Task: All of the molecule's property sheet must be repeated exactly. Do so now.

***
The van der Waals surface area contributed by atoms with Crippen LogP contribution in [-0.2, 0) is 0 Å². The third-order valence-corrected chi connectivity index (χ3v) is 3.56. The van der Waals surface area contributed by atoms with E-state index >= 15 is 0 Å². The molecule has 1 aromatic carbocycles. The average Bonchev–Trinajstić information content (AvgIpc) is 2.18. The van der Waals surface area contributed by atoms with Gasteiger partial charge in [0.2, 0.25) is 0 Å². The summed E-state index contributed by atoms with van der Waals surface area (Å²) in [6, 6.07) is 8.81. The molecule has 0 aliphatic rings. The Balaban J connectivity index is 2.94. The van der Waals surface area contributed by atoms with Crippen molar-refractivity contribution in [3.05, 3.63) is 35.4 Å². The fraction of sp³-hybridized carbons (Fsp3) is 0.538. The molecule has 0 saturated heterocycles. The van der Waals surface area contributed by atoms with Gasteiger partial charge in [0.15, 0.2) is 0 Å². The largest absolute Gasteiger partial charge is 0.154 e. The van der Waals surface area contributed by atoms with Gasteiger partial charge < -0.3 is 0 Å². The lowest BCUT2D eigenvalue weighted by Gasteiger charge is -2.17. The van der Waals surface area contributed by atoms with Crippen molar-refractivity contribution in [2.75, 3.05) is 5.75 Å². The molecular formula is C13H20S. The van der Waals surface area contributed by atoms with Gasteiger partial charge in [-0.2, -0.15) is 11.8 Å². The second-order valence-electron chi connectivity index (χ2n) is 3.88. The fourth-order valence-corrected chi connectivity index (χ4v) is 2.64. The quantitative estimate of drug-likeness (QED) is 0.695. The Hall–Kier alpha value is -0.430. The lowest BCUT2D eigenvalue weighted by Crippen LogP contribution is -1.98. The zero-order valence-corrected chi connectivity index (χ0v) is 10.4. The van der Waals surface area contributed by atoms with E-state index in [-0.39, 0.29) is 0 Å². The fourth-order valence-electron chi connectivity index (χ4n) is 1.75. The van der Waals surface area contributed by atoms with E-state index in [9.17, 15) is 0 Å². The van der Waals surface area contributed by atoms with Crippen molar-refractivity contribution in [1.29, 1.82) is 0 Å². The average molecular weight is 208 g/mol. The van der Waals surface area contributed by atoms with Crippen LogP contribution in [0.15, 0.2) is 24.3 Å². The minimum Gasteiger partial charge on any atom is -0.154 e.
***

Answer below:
The van der Waals surface area contributed by atoms with Crippen LogP contribution in [-0.2, 0) is 0 Å². The third-order valence-corrected chi connectivity index (χ3v) is 3.56. The van der Waals surface area contributed by atoms with E-state index >= 15 is 0 Å². The molecule has 1 aromatic carbocycles. The average Bonchev–Trinajstić information content (AvgIpc) is 2.18. The van der Waals surface area contributed by atoms with Gasteiger partial charge in [0.2, 0.25) is 0 Å². The summed E-state index contributed by atoms with van der Waals surface area (Å²) in [6, 6.07) is 8.81. The molecule has 0 aliphatic rings. The Balaban J connectivity index is 2.94. The van der Waals surface area contributed by atoms with Crippen molar-refractivity contribution in [3.05, 3.63) is 35.4 Å². The fraction of sp³-hybridized carbons (Fsp3) is 0.538. The molecule has 0 saturated heterocycles. The van der Waals surface area contributed by atoms with Gasteiger partial charge in [0.15, 0.2) is 0 Å². The largest absolute Gasteiger partial charge is 0.154 e. The van der Waals surface area contributed by atoms with Gasteiger partial charge < -0.3 is 0 Å². The lowest BCUT2D eigenvalue weighted by Gasteiger charge is -2.17. The van der Waals surface area contributed by atoms with Crippen molar-refractivity contribution in [2.75, 3.05) is 5.75 Å². The molecular formula is C13H20S. The van der Waals surface area contributed by atoms with Gasteiger partial charge in [-0.2, -0.15) is 11.8 Å². The second-order valence-electron chi connectivity index (χ2n) is 3.88. The fourth-order valence-corrected chi connectivity index (χ4v) is 2.64. The quantitative estimate of drug-likeness (QED) is 0.695. The Hall–Kier alpha value is -0.430. The lowest BCUT2D eigenvalue weighted by Crippen LogP contribution is -1.98. The zero-order valence-corrected chi connectivity index (χ0v) is 10.4. The van der Waals surface area contributed by atoms with E-state index in [-0.39, 0.29) is 0 Å². The fourth-order valence-electron chi connectivity index (χ4n) is 1.75. The van der Waals surface area contributed by atoms with E-state index in [9.17, 15) is 0 Å². The van der Waals surface area contributed by atoms with Crippen molar-refractivity contribution in [1.29, 1.82) is 0 Å². The average molecular weight is 208 g/mol. The van der Waals surface area contributed by atoms with Crippen LogP contribution in [0.15, 0.2) is 24.3 Å². The minimum Gasteiger partial charge on any atom is -0.154 e.